Free agency is done, the NFL Draft is behind us and the Bills have already run their rookie mini camp. This week, it’s time for the entire roster to come together for the first time since Buffalo’s playoff exit in January.
The Bills open their doors to begin organized team activities, which are a group of volunteer workouts for the 85-player team. Buffalo’s OTAs consist of nine field practices over the next three weeks, leading up to their mandatory three-day minicamp from June 13th through June 15th.
And with the new season comes a lot of questions. Here are seven things we’ll be watching as the Bills return to Orchard Park for the first time this season.
New look scroll set
The Bills learned by the end of the playoff run that their pass catchers had held back the offense, prompting them to add four new players through free agency and the draft. Stefon Diggs, Gabe Davis, and Dawson Knox all needed additional reinforcements, and the Bills soon added Dalton Kincaid, Deonte Harty, Trent Sherfield, and Justin Shorter. Khalil Shaker, who is holding his title for the second year, is still in the fold. But here’s the big question: Where do all the pieces fit into offensive coordinator Ken Dorsey’s offense?
Diggs will be the Z’s lockout starter receiver who can also move inside into the receiver’s slot on some snaps. Davis is the starting X receiver. After that, it is up to the team’s interpretation. Shaker who can play indoors or at the Z; Same goes for Harty. Sherfield may be able to play all three points, while Shorter will likely be an X receiver through and through. And then there’s Factor Kincaid, who could become the new slot receiver if Dorsey can take his offense into something he wasn’t before and stick with it when times get tough.
What the Bills do at the slot receiver will be the most interesting bit of all of this. Kincaid, Shakir, and Harty have a legitimate chance at leading this trio in picks in 2023, and it could end up being a mix-and-match affair all year long. But OTAs will give each a shot at ahead of the competition heading into boot camp.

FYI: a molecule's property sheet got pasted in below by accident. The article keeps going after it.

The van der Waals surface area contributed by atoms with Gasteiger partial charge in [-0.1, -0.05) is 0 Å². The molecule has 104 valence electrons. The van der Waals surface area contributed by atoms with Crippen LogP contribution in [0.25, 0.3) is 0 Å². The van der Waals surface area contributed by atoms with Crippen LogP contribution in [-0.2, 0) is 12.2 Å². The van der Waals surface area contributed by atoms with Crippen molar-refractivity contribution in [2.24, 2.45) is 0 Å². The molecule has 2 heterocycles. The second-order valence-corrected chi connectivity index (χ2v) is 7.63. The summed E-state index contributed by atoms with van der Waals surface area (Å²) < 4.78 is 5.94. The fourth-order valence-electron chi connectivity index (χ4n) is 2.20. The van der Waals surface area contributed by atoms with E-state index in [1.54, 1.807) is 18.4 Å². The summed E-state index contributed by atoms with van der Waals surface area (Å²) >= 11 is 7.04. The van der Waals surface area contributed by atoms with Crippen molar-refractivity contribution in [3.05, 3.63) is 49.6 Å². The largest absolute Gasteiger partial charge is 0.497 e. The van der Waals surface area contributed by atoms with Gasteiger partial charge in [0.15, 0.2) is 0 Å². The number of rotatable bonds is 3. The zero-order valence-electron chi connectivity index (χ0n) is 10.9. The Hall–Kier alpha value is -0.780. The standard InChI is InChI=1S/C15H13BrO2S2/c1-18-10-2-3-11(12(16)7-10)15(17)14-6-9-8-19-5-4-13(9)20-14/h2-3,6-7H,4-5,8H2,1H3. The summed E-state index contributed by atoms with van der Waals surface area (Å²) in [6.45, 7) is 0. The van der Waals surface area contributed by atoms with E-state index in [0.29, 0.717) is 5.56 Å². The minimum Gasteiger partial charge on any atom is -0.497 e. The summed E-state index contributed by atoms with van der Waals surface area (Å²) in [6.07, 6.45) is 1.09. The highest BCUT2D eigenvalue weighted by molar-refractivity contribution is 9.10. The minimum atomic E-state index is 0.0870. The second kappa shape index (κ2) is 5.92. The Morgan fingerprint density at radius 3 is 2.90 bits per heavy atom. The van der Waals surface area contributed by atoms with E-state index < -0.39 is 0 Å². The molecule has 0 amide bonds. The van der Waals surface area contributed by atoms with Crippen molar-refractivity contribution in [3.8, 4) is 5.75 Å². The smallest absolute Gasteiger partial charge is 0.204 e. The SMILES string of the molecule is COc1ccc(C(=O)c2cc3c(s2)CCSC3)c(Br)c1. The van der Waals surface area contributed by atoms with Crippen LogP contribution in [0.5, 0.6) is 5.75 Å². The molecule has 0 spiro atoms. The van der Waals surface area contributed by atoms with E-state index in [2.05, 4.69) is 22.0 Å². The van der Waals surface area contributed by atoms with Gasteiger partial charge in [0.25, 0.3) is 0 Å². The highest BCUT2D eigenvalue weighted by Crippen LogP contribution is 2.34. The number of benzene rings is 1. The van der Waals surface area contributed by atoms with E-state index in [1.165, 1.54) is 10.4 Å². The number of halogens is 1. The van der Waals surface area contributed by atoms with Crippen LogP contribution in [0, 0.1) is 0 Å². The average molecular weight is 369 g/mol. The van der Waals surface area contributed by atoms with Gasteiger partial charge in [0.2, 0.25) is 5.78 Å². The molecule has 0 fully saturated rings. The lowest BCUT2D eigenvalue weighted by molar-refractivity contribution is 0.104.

bills offseason workouts
Week 1 OTAs
May 22-23; May 25th
Week 2 OTAs
May 30 – June 1
Week 3 OTAs
5-6 June 8 June
Small camp is mandatory
From the 13th to the 15th of June
Any Early Alain Kincaid Chemistry
Bills like Shaker and Harty, but the fifth-round pick and lower-level free agent contract are a drop in the bucket compared to the resource the team used to get Kincaid. The Bills aren’t in the business of letting their first-round options be long-term depth cuts. Every first-round pick they make has become a starting starter, and 2022 senior player Kair Elam is on his way to doing just that in his sophomore season.
This is why tracking quarterback Josh Allen and how regularly he uses Kincaid in these early stages can provide an idea of what Kincaid’s role could be at some point in 2023. Allen showed strong chemistry in early spring practices with the Knox when the end was The tight end rookie, and even as a third-round pick in 2019, Knox ended up playing nearly 68 percent of the snaps during his games. The slot receiver competition is movable enough for Kincaid to do the same if he and Allen show instant quarterback-to-receiver connection.
First look at the massive guard competition